Balmoral: Liverpool – Llandudno – Menai Bridge – Puffin Island – Red Wharf Bay
Saturday 15th July 2006
The departure of Lady of Mann for Greek waters, and the subsequent loss of her programme of day excursions to various North West ports, now leaves Waverley Excursions as the only real option for taking a leisurely coastal cruise.
Their 1949 built motor vessel Balmoral was again scheduled to offer a programme of sailings during July, and having the benefit of some half price vouchers following a foreshortened Parade of Sail cruise on the Mersey in 2005, a friend and myself booked a return trip from Liverpool taking in calls at Llandudno and Menai Bridge and a circumnavigation of Puffin Island and Red Wharf Bay on the Anglesey coast.
The prospect of another hot and sunny summer day under cloudless skies meant that a large queue had already formed to board the Balmoral which was berthed at the Isle of Man Steam Packet Company’s landing stage. The original schedule had given a departure time of 10.00am but a letter received in the week prior to the trip had revised this to 9.30am in order to clear the stage for the arrival of Superseacat Two from Douglas.
An added bonus was the magnificent sight of the Crystal Serenity cruise liner anchored in the river. She had arrived in the early hours and her passengers were being tendered ashore by Mersey Ferries ‘Snowdrop’. It quickly became apparent that many of those waiting to board Balmoral had not obtained a ticket in advance and would have to purchase or collect them on the ship, so those of us with pre booked tickets were called forward and were able to board first, although a cursory wave of the envelope was all that was required and no detailed examination of the ticket took place.
Isle of Man Steam Packet Company staff were on hand to assist the Balmoral crew and a number of disabled passengers were driven onto the landing stage in the Steam Packet’s small courtesy bus (which seems to pick up more dents and scrapes every time I see it!). Assistance was also required for some people to descend the rather acute slope that characterises the connecting linkspan at low tide.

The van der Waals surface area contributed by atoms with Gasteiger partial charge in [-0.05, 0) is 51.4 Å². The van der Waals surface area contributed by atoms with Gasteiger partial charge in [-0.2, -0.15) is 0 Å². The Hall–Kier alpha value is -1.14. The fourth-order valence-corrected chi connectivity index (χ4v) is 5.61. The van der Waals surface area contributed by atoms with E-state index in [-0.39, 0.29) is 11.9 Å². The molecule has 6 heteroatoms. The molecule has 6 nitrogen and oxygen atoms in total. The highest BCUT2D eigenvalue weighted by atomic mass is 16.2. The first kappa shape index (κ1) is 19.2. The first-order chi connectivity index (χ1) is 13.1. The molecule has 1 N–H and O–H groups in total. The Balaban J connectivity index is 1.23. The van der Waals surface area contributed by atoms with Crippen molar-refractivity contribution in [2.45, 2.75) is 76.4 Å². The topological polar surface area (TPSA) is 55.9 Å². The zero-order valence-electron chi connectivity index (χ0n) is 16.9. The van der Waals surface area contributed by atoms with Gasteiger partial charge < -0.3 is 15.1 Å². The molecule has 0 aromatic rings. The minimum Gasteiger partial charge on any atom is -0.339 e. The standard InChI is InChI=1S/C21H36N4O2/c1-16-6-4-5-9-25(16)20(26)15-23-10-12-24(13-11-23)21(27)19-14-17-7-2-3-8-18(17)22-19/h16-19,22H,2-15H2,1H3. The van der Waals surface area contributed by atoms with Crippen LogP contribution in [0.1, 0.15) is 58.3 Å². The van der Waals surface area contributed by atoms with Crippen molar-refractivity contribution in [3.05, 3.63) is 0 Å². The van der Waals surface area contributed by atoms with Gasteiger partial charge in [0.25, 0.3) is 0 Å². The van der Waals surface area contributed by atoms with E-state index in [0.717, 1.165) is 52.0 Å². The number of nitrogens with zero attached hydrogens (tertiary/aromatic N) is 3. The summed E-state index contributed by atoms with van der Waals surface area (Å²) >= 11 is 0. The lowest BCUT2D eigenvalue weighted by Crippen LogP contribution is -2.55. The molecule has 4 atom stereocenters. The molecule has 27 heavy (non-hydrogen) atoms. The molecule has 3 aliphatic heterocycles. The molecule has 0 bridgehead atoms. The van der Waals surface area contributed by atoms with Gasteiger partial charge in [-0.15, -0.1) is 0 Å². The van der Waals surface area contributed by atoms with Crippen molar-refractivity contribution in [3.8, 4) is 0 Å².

We made our way onto the open deck and secured a couple of plastic chairs in a favourable position on the port rail. At 12 Quays Liverpool Viking and Lagan Viking were loading for their departures for Dublin and Belfast, whilst looking up the river, Superseacat Two could already be seen reducing speed at the Radar Tower, having made good time on her run from Douglas - it was apparent why Balmoral’s loading was proceeding at such a brisk pace! We were underway at just before 9.40am and passed the fast craft off New Brighton, our anticipated time of arrival at Llandudno being given as 12.30pm.
Once beyond Perch Rock the rapidly progressing construction work of the Burbo Bank wind farm could be seen, with a large jack-up crane lifting another turbine column into position and a variety of other work vessels dotted around the site. Almost an hour into our voyage, and having made the turn off Formby into Queens Channel, the container vessel Gracechurch Meteor was passed shortly followed by a Mersey Pilot launch and MSC Venice also well loaded with containers.
Meanwhile, as the North Hoyle wind farm came into view, the tanker CT Sun was noted at the Bar Anchorage while Liverpool Viking was gaining ground on us having departed 12 Quays at 10.00am. It was interesting to note that whilst the already operative wind farm at North Hoyle consisted of rows of six turbines, the construction at Burbo appears to consist of seven.
Beyond the wind farms, the North Wales coast shimmered in the heat off our port side with recognisable landmarks from childhood summer holidays at Point of Ayr, Rhyl, Colwyn Bay and Rhos-on-Sea easily picked out with the aid of binoculars. Ahead, the Little Orme soon gave way to the sands of Llandudno with it’s promenade of hotels and guest houses, and Balmoral swung in the bay to come alongside at Llandudno pier on schedule at 12.30pm.